But it wasn’t to happen. She told some of us in late September that tests said she appeared to have late stage ovarian cancer. By late October she had died. We were stunned – both at the simple fact that she had died and the sheer speed of it.
Our quilt group meetings are held the first Sunday of the month. Our November group was a very sombre one. Elaine brought the community quilt to group that day, and those of us who knew Ruth best just sat and did some hand quilting. It was hugely sad but also massively therapeutic – just sitting there with people who knew Ruth, doing something she loved, and talking about Ruth. At that point, it was decided that the quilt should become “Ruth’s Quilt”. She was so well known and well-loved in the community that we felt that there ought to be some memorial for her.
Before Ruth died, she arranged for the disposal of her stash – well, you would wouldn’t you? Her crafting friends have each had a portion of that stash, and we will treasure it when we use it. She had also arranged a party for her friends – she even paid for it all, the only thing she could not arrange was the date. We decided that, if we could, the quilt should be displayed at “Ruth’s party”. Which meant getting a wriggle on to finish it.
The open party for her friends was arranged for November 27th. It could have been a very sombre affair, but somehow it wasn’t. She had even paid for all the drinks – there was a quote that she wanted the party “so her friends could get pissed on her behalf”! There were many tributes from the organisations that Ruth was involved with, and yes, we did manage to get the quilt finished and displayed, with Elaine doing the finishing up and the final wash to take all of the markings out.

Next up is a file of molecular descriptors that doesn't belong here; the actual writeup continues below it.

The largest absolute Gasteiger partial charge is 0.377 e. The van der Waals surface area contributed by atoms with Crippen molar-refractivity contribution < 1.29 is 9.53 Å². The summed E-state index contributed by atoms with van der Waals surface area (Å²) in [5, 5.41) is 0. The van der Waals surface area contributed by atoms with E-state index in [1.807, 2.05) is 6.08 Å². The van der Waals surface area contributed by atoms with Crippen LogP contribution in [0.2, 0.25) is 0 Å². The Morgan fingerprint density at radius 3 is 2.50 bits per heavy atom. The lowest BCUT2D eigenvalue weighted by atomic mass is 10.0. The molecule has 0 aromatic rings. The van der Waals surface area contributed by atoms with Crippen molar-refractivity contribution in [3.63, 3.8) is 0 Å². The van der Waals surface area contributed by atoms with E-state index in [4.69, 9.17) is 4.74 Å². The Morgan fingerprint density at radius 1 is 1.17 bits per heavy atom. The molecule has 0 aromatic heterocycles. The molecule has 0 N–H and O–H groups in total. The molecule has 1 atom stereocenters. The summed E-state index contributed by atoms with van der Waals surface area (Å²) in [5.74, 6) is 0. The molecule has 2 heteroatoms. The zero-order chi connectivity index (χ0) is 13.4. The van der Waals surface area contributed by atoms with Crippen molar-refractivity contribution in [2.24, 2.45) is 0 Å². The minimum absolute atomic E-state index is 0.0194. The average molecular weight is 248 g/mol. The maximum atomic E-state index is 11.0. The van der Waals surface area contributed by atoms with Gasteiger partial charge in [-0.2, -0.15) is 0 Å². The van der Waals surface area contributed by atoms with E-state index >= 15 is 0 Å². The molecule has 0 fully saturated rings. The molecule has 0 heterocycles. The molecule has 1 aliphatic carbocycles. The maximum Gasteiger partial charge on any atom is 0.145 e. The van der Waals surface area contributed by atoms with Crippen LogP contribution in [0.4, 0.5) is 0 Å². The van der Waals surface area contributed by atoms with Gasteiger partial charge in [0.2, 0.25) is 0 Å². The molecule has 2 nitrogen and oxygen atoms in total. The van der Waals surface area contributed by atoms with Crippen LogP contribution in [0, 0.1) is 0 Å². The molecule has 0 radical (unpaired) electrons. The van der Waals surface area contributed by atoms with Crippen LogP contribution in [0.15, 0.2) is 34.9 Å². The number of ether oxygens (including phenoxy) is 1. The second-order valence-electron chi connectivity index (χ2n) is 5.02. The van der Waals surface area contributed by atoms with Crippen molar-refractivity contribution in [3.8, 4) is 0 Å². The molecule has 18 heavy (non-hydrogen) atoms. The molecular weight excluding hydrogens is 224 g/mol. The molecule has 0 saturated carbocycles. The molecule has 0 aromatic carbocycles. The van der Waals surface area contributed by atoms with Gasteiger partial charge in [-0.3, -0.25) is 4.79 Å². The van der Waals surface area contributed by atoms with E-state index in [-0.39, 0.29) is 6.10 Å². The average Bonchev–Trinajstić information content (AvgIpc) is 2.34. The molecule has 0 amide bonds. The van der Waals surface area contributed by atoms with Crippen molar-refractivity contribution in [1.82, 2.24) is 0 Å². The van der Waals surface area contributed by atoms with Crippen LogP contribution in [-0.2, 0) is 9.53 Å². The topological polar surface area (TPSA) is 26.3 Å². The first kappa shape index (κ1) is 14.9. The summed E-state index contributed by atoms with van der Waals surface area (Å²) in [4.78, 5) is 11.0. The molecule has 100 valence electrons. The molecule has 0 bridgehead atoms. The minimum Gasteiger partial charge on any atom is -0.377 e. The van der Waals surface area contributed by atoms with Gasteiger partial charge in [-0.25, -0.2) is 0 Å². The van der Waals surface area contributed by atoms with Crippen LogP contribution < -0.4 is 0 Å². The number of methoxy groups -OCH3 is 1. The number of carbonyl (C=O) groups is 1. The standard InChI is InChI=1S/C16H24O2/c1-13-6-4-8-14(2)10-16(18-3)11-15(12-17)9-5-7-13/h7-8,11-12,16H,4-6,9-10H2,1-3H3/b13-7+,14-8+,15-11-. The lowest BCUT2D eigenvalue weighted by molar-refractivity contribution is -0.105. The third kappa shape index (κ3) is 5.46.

The quilt is not perfect, but it was never meant to be. It is currently being displayed in St Cynog’s church in Ystradgynlais, with the following explanation:
“The Ystradgynlais & District Quilt
The Ystradgynlais Quilt was the brainchild of Ruth Long & Elaine Williams, who also founded The Ystradgynlais Quilters/Cwiltwyr Ystradgynlais; Ruth as Treasurer and Elaine as Chairperson.
The “Ystradgynlais & District Quilt” is based on a local quilt design “The Breconshire Star” and is dedicated to the memory of Ruth Long in recognition of all the hard work and long hours she spent on projects to benefit the wider community. Ruth put many hours into this quilt. Friday mornings would see Ruth alongside Elaine and Ann Marsh at the Ystradgynlais Welfare Hall hand-stitching the quilt. Anyone from the Ystradgynlais area was encouraged to sit and quilt at this and other community events, thereby making this a “people’s quilt”.
This quilt is also a tribute to the women of Ystradgynlais, who would have spent many an evening sewing by candlelight with limited resources at their disposal. The patchwork in this quilt could be described as far from perfect, however this is even more poignant at present; we are, after all, constantly bombarded by the press and social media that everything and everyone should look and be perfect!
……this quilt goes a long way to prove imperfect can look pretty darned good!”
The quilt will eventually be permanently displayed in the village, as a lasting memorial to Ruth. I think she would be surprised that anyone felt she was worthy of a memorial. But she was.
So you see, this quilt story does become a story about one particular friend.
We miss you Ruth. Xx